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BlackWords
Aboriginal and Torres Strait Islander Writers and Storytellers
(Status : Public)
Coordinated by BlackWords Team
  • The BlackWords Essays by Dr Anita Heiss

    This collection of essays has been produced for teachers, students, researchers, and readers in order to highlight AustLit’s BlackWords project, the most comprehensive resource of Indigenous Australian writing available. The essays aim to assist readers to better understand the impact of Aboriginal and Torres Strait Islander writing and publishing on Australia’s literary landscape.

    The essays showcase recent trends in Aboriginal and Torres Strait Islander writing and highlight the diversity of voices, the range of themes, the genres authors are publishing in, and the ongoing importance of storytelling in contemporary Indigenous society. Common themes emerge in the concerns of Indigenous writers: identity; connection to country; urban life; language maintenance and reclamation. While Indigenous authored books to assist with literacy at a community level is a growing aspect of publishing.

    Terminology

    A range of terminology has been used in these essays in order to define Aboriginal and Torres Strait Islander writers and storytellers who make up the BlackWords dataset. In each case, the chosen term reflects the context of the work being considered. The term ‘First Peoples’ and ‘First Nations’ will mean Aboriginal only, while Indigenous and Black are inclusive of both Aboriginal and Torres Strait Islander Peoples.

  • The Essays

    • From 'Avoiding Mr Right'
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      Celebrating the New Australian Literature

    • From 'The Swan Book'
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      Writers on Identity

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      Writers on Country

    • From 'Too Afraid to Cry'
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      Writers on The Stolen Generations

    • From 'Indigenous Australian Voices: A Reader'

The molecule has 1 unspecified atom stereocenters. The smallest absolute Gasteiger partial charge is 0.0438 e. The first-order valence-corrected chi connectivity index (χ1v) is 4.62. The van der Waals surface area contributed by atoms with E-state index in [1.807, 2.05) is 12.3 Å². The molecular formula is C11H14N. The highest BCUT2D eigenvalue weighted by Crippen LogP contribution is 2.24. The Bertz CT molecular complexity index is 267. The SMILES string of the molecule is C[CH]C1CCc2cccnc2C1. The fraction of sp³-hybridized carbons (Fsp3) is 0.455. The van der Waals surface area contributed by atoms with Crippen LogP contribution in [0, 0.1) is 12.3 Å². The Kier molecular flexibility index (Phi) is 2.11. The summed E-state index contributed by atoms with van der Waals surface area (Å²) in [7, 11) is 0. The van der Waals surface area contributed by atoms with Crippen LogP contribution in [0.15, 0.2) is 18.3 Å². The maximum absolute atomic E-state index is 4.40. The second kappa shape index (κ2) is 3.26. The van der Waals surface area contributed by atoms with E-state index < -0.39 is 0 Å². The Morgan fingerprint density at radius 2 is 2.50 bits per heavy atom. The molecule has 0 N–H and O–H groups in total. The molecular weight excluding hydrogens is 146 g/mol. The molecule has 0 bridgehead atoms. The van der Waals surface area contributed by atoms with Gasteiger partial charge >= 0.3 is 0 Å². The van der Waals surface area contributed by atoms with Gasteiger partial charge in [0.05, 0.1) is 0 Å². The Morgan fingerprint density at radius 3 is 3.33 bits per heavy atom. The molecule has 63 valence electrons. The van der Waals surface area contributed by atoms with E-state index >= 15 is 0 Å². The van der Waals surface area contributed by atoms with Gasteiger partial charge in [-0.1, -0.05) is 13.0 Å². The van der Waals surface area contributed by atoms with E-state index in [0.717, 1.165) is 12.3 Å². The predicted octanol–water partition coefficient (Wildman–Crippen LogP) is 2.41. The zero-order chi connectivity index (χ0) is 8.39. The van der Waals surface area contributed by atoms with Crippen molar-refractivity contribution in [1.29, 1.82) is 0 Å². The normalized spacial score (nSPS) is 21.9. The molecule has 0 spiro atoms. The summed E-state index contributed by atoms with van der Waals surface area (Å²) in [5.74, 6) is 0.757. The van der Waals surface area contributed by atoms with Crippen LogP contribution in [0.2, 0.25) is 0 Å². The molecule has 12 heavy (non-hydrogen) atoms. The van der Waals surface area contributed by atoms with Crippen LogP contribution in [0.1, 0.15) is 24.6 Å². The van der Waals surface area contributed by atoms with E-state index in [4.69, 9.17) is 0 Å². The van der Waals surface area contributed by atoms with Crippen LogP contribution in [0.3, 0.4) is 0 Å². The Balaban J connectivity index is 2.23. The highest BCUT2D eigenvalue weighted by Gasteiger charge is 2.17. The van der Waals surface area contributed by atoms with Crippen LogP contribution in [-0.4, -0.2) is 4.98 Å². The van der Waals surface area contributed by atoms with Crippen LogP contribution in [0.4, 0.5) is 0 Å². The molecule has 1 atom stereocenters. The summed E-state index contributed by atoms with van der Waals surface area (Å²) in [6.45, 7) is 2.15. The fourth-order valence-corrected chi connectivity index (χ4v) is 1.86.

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      Indigenous Stories Told Collectively

    • From 'Dingo's Tree'
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      Children's Literature about Country

    • From 'Stolen Girl'
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      Aboriginal Children's Literature

    • From 'Rusty and JoJo'
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      Serious Issues for Young Readers

    • From 'Dig Dig Dig' (Honey Ant Readers)
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      Indigenous Literacy

  • Acknowledgements

    The author, Dr Anita Heiss, would like to thank Emeritus Professor Gus Worby, Flinders University and Yunggorendi First Nations Centre, for his professional support and good will in undertaking a scholarly edit of these essays; and to Kerry Kilner for textual editing and for recognising the importance of having them as part of the AustLit database.

    Dr Heiss would also like to acknowledge the support of the Aboriginal and Torres Strait Islander Arts Board of the Australia Council who granted her a literature fellowship to research and write these essays, and thereby making them freely available to visitors to BlackWords. AustLit maintains BlackWords through the support of The University of Queensland and the generosity of our subscribers.

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